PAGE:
The ironic voice of popular culture as heard in dialog from a furniture commercial.
July 10, 2014
“I love my INSERT PRODUCT NAME HERE.”
Adweek’s Tim Nudd is right to praise this new campaign for American Value City/Signature Furniture –as much for what it is not (direct response crap) as for what it is (mildly entertaining). Few genres of advertising annoy like discount furniture advertising. The screaming. Those spinning dollar signs. Ugly ass products as far as the eyes can see. Kudos to agency Translation for not doing that.
But I want to focus on a detail from the campaign, a feature of the copy, which hopefully invites an interesting discussion. It points to something as a copywriter I’ve wrestled with a long, long time. Listen to the commercial.
Every spot begins essentially the same way. In the one above (my favorite), the lead actor states, “I love this new bed from American Signature Furniture…” He then goes into his bit, which is actually kind of funny.
But here’s the thing. Few “normal” people would use the store’s proper name in a conversation. They’d just say, “I love our new bed!” By overtly stating the client’s entire 3-part name, the actor breaks the so-called wall between the viewer and the narrative.
I doubt the copywriter would disagree with me. While it’s entirely possible the writer tried to sell a more “real” sounding piece of copy and failed I have another theory: that the line is intentionally commercial because the creators believe it’s funnier that way. Obviously, it also appeases the client to hear their name right up front but that just might be a lucky strike extra.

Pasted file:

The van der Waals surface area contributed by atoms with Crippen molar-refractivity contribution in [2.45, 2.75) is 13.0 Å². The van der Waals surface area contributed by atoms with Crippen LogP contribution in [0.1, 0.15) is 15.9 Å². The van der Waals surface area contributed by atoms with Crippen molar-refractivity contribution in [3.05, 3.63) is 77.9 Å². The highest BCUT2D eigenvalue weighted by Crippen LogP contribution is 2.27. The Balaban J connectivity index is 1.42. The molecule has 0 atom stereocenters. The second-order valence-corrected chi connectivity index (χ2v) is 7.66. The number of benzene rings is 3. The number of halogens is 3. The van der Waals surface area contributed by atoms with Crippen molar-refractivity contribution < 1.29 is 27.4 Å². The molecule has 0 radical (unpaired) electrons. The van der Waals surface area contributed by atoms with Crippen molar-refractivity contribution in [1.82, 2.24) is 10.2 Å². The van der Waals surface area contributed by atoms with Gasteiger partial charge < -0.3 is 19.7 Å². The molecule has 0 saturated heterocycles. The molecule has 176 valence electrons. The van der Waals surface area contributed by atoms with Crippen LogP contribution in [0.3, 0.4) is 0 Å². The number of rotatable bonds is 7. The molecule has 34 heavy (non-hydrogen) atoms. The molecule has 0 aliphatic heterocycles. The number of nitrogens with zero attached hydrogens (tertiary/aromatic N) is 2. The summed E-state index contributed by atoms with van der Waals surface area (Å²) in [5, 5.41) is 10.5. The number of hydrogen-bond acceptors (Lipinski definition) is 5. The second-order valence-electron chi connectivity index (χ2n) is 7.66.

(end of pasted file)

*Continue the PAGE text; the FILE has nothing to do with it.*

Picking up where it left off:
Some time ago, popular culture, in particular advertising, embraced its fakeness as part of the fun. Actors happily began occupying the twilight between spokesperson and character. The many great Old Spice commercials are famous examples.
Let’s go back even further. In the early 90’s, prior to grunge music and the genesis of mumblecore, being realistic was all-important. Call it a cynical reaction to shoulder pads and hair metal. Not looking commercial in commercials, especially in commercials, is what many of us creatives in Adland aspired to.
But everything cycles doesn’t it? Eventually the idea of trying to be real in a TV commercial became patently absurd. Actors began breaking character to address viewers directly. Then this ironic pose became a defining characteristic. It has now become ubiquitous in popular culture.
Fallout from all this is when the actor playing a husband talks to his wife (and us) at the same time. Like in these commercials for American Value Furniture. No surprise given people nowadays consider themselves brands. That’s my theory anyway. What do you think?